Give Bobby Valentine points for honesty, but ask yourself: if you were hiring a guy for a high profile position and he said these things after the interview, would you be all that eager to give him the gig?
On rebuilding: “I don’t know that’s exactly the thing I want to do right now, either . . . I’m not sure that’s what I want to do, but, again, I haven’t been offered a job so I don’t have to decide whether or not I definitely want to do this.”
On the state of the Indians: “I don’t know as much about Cleveland as someone interviewing for their manager’s job should. I could have crammed for the last six days and read every article and called every friend and got every little bit of information, just in case one of you guys asked me who the starting third baseman should be next year and I didn’t do it.”
On the American League: “I can tell you I don’t know about the American League. I don’t know about the Central and I don’t know about the Indians, but I sure as heck am willing to learn and spend about 28 hours a day, if necessary, to know everything I could possibly know.”
Again, in most things in life it’s better to be honest than to offer baloney, so kudos to Valentine. But interviewing for a job ain’t most things in life. No employer wants to feel like a candidate isn’t eager for the job, and if an interviewee gave the equivalent kind of answers — “I don’t know enough about Acme Corp. as someone interviewing for the regional sales manager’s position should . . .” — they’d never get the gig.
Baseball owners are even less enamored with such brutal honesty, and I’m guessing that when the Dolans read those comments, it will sour them on Valentine.
MILWAUKEE — The Brewers had two players and a staff member test positive for the coronavirus at their alternate training site in Appleton, Wisconsin.
Milwaukee president of baseball operations David Stearns confirmed the positive results Saturday and said they shouldn’t impact the major league team. Teams are using alternate training sites this season to keep reserve players sharp because the minor league season was canceled due to the pandemic.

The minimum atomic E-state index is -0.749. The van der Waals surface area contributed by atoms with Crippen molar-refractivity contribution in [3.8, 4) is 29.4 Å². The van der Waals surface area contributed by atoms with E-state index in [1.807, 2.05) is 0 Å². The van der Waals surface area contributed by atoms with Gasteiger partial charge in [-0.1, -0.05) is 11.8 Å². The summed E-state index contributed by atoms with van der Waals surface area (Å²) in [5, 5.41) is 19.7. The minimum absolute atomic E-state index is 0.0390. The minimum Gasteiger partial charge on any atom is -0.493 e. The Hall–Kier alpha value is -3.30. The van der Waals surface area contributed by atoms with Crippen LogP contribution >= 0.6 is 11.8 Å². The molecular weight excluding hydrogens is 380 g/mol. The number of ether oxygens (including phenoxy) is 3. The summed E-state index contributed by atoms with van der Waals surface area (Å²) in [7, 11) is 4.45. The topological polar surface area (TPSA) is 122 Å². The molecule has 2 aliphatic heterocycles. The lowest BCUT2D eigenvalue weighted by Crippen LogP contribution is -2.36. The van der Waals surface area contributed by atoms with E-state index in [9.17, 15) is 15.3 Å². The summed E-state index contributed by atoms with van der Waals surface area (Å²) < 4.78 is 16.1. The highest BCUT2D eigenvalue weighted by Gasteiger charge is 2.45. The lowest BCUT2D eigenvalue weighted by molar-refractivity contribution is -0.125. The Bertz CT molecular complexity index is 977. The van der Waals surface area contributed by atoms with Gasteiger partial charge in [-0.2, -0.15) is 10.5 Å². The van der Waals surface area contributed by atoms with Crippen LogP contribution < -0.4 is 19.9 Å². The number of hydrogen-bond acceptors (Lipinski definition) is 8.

Stearns said the positive tests came Monday and did not name the two players or the staff member. Players must give their permission for their names to be revealed after positive tests.
The entire camp was placed in quarantine.
“We have gone through contact tracing,” Stearns said. “We do not believe it will have any impact at all on our major league team. We’ve been fortunate to get through this season relatively unscathed in this area. Unfortunately, we weren’t able to get all the way there at our alternate site.”
Milwaukee entered Saturday one game behind the Reds and Cardinals for second place in the NL Central, with the top two teams qualifying for the postseason.
The Brewers still will be able to take taxi squad players with them on the team’s trip to Cincinnati and St. Louis in the final week of the season. He said those players have had repeated negative tests and the team is “confident” there would be no possible spread of the virus.
“Because of the nature of who these individuals were, it’s really not going to affect the quarantine group at all,” Stearns said. “We’re very fortunate that the group of players who could potentially be on a postseason roster for us aren’t interacting all that much with the individuals that tested positive.”